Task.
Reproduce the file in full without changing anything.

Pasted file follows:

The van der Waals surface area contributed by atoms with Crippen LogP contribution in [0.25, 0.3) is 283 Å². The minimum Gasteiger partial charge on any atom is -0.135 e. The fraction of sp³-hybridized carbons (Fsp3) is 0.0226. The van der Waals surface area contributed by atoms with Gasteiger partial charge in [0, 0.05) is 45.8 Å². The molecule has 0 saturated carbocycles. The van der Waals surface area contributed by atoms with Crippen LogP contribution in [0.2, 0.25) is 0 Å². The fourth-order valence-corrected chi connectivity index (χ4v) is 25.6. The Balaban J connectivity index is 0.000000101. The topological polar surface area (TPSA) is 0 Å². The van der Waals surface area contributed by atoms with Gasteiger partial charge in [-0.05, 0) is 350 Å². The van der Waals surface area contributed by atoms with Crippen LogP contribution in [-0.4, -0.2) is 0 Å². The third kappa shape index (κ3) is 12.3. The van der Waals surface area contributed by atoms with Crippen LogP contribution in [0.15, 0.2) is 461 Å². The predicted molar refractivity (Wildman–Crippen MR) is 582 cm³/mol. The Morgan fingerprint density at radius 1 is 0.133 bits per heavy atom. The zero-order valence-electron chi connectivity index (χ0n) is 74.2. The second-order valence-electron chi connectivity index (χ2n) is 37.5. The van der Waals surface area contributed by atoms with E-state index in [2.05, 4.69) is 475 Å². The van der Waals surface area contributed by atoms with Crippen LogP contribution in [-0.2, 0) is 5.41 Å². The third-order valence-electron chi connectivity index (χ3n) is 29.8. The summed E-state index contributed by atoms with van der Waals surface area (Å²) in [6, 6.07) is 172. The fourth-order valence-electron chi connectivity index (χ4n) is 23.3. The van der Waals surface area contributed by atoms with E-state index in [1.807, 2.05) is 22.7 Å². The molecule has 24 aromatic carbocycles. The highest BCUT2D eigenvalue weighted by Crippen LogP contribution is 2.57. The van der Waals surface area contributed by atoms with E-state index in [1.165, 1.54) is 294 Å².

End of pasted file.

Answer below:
The van der Waals surface area contributed by atoms with Crippen LogP contribution in [0.25, 0.3) is 283 Å². The minimum Gasteiger partial charge on any atom is -0.135 e. The fraction of sp³-hybridized carbons (Fsp3) is 0.0226. The van der Waals surface area contributed by atoms with Gasteiger partial charge in [0, 0.05) is 45.8 Å². The molecule has 0 saturated carbocycles. The van der Waals surface area contributed by atoms with Crippen LogP contribution in [0.2, 0.25) is 0 Å². The fourth-order valence-corrected chi connectivity index (χ4v) is 25.6. The Balaban J connectivity index is 0.000000101. The topological polar surface area (TPSA) is 0 Å². The van der Waals surface area contributed by atoms with Gasteiger partial charge in [-0.05, 0) is 350 Å². The van der Waals surface area contributed by atoms with Crippen LogP contribution in [-0.4, -0.2) is 0 Å². The third kappa shape index (κ3) is 12.3. The van der Waals surface area contributed by atoms with Crippen LogP contribution in [0.15, 0.2) is 461 Å². The predicted molar refractivity (Wildman–Crippen MR) is 582 cm³/mol. The Morgan fingerprint density at radius 1 is 0.133 bits per heavy atom. The zero-order valence-electron chi connectivity index (χ0n) is 74.2. The second-order valence-electron chi connectivity index (χ2n) is 37.5. The van der Waals surface area contributed by atoms with E-state index in [2.05, 4.69) is 475 Å². The van der Waals surface area contributed by atoms with Crippen LogP contribution in [-0.2, 0) is 5.41 Å². The third-order valence-electron chi connectivity index (χ3n) is 29.8. The summed E-state index contributed by atoms with van der Waals surface area (Å²) in [6, 6.07) is 172. The fourth-order valence-electron chi connectivity index (χ4n) is 23.3. The van der Waals surface area contributed by atoms with E-state index in [1.807, 2.05) is 22.7 Å². The molecule has 24 aromatic carbocycles. The highest BCUT2D eigenvalue weighted by Crippen LogP contribution is 2.57. The van der Waals surface area contributed by atoms with E-state index in [1.165, 1.54) is 294 Å².